Where the typical orange organization’s employee works to satisfy their basic material needs and care more about the reliable pay-cheque than the products they’re building, in teal organizations the need to have a positive impact on the world is met by the ability to contribute to something they personally use and believe in.
Small is beautiful
Although most teal organizations are on the smaller side, there are larger organizations that operate from a teal paradigm. Toyota in its earlier days was probably one of the first organizations moving towards a teal paradigm. The popular Spotify too, during its initial years of operation, is moving towards a teal paradigm.
The majority of brands included in the book as representative case studies are, however, not well-known to most, clearly showing the difference in primary goal. Where orange organizations’ vision mostly include “global”, or being the most used brand, a teal organization aims to solve problems people care about with a smaller, but niche, market.
In terms of staff functions, teal organizations decentralize staff functions for HR, IT, finance, and project management to be included in self-managing or autonomous teams. Any centralized functions merely serve as vision or guide to coordinate different parts within the whole to maintain equilibrium and harmony.
The Ethereum Foundation is a good example of this where Vitalik Buterin shares his vision for the foundation while simply providing an infrastructure where self-organizing teams can then build their version of how they see the solutions. Each month there is a themed hackathon where hundreds of developers build solutions. Each solution is presented and judged and some win a cash prize while others continue to build their products based on the feedback they gained during the hackathon. The culture is one of helping each other with open source code and tools.
The foundation doesn’t own any of the products that make up the foundation. They merely provide the environment for people to create a world they envision without any say as to what or how people build it. This makes it easier to manage, and much easier to scale.
The team, rather than HR or management, drives recruitment in teal organizations. The team decides when they need someone. They then interview candidates collectively, understanding that it is ultimately the team who knows their problems and culture best and thus best equipped to find a good fit.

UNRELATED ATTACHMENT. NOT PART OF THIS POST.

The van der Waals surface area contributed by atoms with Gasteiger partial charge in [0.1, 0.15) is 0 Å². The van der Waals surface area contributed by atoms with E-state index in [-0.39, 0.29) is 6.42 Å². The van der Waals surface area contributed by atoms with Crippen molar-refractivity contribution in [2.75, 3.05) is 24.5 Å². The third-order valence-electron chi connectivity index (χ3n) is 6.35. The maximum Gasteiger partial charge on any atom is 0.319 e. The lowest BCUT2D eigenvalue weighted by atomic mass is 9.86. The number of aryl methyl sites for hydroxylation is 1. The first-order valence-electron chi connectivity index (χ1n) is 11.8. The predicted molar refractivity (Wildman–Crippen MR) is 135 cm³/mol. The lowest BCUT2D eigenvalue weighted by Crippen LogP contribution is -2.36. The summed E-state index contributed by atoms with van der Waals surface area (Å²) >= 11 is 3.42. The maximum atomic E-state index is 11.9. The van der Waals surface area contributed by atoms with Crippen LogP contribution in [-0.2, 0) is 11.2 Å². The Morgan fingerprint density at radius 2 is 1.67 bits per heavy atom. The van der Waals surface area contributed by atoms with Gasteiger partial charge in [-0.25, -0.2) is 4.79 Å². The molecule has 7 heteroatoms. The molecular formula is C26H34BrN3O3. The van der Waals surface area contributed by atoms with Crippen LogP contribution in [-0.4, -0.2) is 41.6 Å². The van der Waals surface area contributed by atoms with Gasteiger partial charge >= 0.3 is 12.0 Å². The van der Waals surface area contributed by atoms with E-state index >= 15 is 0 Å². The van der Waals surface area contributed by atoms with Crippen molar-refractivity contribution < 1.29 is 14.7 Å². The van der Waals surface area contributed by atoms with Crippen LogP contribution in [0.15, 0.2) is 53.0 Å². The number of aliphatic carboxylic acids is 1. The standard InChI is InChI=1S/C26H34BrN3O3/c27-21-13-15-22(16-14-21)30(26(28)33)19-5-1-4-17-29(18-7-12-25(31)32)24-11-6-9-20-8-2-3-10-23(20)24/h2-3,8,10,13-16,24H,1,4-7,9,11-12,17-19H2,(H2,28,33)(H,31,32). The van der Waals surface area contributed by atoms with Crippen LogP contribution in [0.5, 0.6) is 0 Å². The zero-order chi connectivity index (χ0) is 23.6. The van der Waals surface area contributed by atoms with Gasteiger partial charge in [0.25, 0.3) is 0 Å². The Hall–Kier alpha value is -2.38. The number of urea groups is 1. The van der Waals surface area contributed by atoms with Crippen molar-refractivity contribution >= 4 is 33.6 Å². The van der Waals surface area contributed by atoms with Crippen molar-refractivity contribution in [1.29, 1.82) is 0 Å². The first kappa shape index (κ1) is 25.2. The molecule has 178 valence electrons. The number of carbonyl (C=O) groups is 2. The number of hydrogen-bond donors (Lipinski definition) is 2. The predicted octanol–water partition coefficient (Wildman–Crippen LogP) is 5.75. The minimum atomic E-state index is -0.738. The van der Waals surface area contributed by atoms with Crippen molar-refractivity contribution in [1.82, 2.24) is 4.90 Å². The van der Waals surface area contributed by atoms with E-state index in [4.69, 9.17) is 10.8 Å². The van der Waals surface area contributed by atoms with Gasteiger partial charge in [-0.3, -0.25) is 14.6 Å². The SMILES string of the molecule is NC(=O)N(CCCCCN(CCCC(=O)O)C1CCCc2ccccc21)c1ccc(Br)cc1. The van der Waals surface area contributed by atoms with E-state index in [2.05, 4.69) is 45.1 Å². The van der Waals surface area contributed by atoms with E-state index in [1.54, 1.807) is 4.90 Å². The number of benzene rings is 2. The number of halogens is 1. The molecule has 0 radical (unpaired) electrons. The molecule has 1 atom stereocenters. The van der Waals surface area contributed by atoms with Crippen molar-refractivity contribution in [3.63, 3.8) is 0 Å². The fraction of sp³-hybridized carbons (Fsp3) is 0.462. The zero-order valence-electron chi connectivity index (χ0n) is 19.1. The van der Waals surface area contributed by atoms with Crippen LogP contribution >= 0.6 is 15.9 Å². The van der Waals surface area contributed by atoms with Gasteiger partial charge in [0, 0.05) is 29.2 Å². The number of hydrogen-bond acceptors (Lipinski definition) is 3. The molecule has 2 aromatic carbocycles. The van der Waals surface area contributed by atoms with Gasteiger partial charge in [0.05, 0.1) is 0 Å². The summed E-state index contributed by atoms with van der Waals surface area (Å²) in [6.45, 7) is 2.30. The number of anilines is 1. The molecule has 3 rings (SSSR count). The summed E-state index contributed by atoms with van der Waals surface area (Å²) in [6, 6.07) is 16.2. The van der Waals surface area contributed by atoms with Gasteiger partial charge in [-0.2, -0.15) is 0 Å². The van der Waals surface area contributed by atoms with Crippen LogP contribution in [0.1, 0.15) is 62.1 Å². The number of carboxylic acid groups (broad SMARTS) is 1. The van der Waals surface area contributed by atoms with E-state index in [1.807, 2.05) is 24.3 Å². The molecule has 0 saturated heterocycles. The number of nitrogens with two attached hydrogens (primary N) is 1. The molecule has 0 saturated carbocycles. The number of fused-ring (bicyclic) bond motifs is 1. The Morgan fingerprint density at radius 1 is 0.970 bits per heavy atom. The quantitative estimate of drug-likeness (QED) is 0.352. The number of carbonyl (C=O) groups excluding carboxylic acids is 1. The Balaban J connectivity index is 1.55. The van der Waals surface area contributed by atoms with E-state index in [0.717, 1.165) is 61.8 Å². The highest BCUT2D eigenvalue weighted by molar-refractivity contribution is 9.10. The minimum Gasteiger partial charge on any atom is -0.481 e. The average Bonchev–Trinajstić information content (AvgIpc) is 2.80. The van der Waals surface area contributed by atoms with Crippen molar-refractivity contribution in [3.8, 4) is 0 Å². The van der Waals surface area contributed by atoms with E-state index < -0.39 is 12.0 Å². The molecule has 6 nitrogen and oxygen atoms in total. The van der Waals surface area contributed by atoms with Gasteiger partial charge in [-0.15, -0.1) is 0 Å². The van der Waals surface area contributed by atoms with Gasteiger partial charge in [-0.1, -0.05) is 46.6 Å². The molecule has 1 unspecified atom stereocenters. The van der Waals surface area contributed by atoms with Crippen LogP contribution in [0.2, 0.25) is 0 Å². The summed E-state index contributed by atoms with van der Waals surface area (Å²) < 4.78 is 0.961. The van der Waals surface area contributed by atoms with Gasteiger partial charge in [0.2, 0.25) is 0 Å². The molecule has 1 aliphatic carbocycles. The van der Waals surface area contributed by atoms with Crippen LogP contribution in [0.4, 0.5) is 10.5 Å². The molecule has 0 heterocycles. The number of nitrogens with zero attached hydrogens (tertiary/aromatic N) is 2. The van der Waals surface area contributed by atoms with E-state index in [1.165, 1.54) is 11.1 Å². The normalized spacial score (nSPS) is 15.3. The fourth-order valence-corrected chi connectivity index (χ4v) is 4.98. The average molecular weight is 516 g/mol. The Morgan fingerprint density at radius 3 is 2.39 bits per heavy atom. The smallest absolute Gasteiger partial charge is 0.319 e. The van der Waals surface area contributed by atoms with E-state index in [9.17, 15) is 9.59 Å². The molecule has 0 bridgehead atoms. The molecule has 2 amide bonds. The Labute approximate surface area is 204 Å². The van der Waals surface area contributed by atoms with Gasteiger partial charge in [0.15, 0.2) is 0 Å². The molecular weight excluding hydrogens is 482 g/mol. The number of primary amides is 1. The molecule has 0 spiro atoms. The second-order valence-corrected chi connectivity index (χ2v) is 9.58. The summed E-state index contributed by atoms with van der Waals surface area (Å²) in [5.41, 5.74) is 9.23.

Continuing with the fashion shopping metaphor used earlier, the purpose of shopping is here to find something comfortable to wear at work. It can be any colour, style, fabric or price, but it needs to fit well, be comfortable and easy to maintain. Finding a suitable match is much easier with these more loosely defined goals than in the very specific shopping list of the orange example.
Performance management in teal organizations moves from KPI’s and performance appraisals to peer-based discussions and coaching. Appraisals are seen as personal inquiries to discover an individual personal learning journey with the focus on personal development. It’s about making the people great so that they will build great solutions.
Growing an organization requires growing the people within the organization. When you develop your people and help them succeed, they, in turn, will help you succeed. Win-win.
Growing towards an evolutionary teal organization means developing the people, not the system. Growth becomes infinite when you’re no longer restricted by a single leader or manager. When you tap into the collective intelligence of the group and allow them the freedom to create, the impossible suddenly becomes possible.
Do you have the courage to trust your people? Are you ready to let go and cross the gap between where you are and where you want to be?
If you’re ready to take your organization to the next level, ask yourself this one question:
How can you make your people awesome?
With 20 years experience in the software development industry, Kate specializes in helping teams get unstuck, communicate and ultimately be more productive. She believes in efficiency through fun implementing lean, agile and playful design as tools for process improvement and organizational change. Her goal is to create more happy, healthy and whole workplaces where each person thrives and productivity soars.